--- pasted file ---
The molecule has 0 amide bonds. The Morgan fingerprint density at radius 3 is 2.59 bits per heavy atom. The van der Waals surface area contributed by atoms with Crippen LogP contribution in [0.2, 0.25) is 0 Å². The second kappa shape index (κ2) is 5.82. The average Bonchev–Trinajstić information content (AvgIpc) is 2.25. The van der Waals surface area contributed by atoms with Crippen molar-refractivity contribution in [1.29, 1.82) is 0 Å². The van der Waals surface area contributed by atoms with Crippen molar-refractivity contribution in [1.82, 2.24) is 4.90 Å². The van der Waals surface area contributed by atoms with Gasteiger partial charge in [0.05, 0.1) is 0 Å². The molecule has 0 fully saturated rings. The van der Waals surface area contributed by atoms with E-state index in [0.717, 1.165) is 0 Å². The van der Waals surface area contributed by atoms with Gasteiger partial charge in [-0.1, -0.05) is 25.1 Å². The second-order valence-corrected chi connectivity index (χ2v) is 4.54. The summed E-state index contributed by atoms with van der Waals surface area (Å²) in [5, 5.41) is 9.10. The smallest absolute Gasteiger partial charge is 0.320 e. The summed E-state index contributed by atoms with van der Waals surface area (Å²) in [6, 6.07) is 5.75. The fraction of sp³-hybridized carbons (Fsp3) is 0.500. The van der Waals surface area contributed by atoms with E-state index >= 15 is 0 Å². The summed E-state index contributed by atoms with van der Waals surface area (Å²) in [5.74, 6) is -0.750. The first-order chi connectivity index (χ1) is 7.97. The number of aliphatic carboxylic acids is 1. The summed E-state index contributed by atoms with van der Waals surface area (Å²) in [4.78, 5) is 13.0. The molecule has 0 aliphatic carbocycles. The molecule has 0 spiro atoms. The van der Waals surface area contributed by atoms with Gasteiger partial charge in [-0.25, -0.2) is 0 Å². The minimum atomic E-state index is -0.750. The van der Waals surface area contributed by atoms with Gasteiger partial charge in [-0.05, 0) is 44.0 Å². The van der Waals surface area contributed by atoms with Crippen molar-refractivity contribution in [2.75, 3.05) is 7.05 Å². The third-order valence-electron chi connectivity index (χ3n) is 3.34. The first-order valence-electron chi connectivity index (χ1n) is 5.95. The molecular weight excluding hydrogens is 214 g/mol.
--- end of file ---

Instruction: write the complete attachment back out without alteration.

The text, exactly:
The molecule has 0 amide bonds. The Morgan fingerprint density at radius 3 is 2.59 bits per heavy atom. The van der Waals surface area contributed by atoms with Crippen LogP contribution in [0.2, 0.25) is 0 Å². The second kappa shape index (κ2) is 5.82. The average Bonchev–Trinajstić information content (AvgIpc) is 2.25. The van der Waals surface area contributed by atoms with Crippen molar-refractivity contribution in [1.29, 1.82) is 0 Å². The van der Waals surface area contributed by atoms with Crippen molar-refractivity contribution in [1.82, 2.24) is 4.90 Å². The van der Waals surface area contributed by atoms with Gasteiger partial charge in [0.05, 0.1) is 0 Å². The molecule has 0 fully saturated rings. The van der Waals surface area contributed by atoms with E-state index in [0.717, 1.165) is 0 Å². The van der Waals surface area contributed by atoms with Gasteiger partial charge in [-0.1, -0.05) is 25.1 Å². The second-order valence-corrected chi connectivity index (χ2v) is 4.54. The summed E-state index contributed by atoms with van der Waals surface area (Å²) in [5, 5.41) is 9.10. The smallest absolute Gasteiger partial charge is 0.320 e. The summed E-state index contributed by atoms with van der Waals surface area (Å²) in [6, 6.07) is 5.75. The fraction of sp³-hybridized carbons (Fsp3) is 0.500. The van der Waals surface area contributed by atoms with E-state index >= 15 is 0 Å². The summed E-state index contributed by atoms with van der Waals surface area (Å²) in [5.74, 6) is -0.750. The first-order chi connectivity index (χ1) is 7.97. The number of aliphatic carboxylic acids is 1. The summed E-state index contributed by atoms with van der Waals surface area (Å²) in [4.78, 5) is 13.0. The molecule has 0 aliphatic carbocycles. The molecule has 0 spiro atoms. The van der Waals surface area contributed by atoms with Gasteiger partial charge in [-0.25, -0.2) is 0 Å². The minimum atomic E-state index is -0.750. The van der Waals surface area contributed by atoms with Gasteiger partial charge in [-0.05, 0) is 44.0 Å². The van der Waals surface area contributed by atoms with Crippen molar-refractivity contribution in [2.75, 3.05) is 7.05 Å². The third-order valence-electron chi connectivity index (χ3n) is 3.34. The first-order valence-electron chi connectivity index (χ1n) is 5.95. The molecular weight excluding hydrogens is 214 g/mol.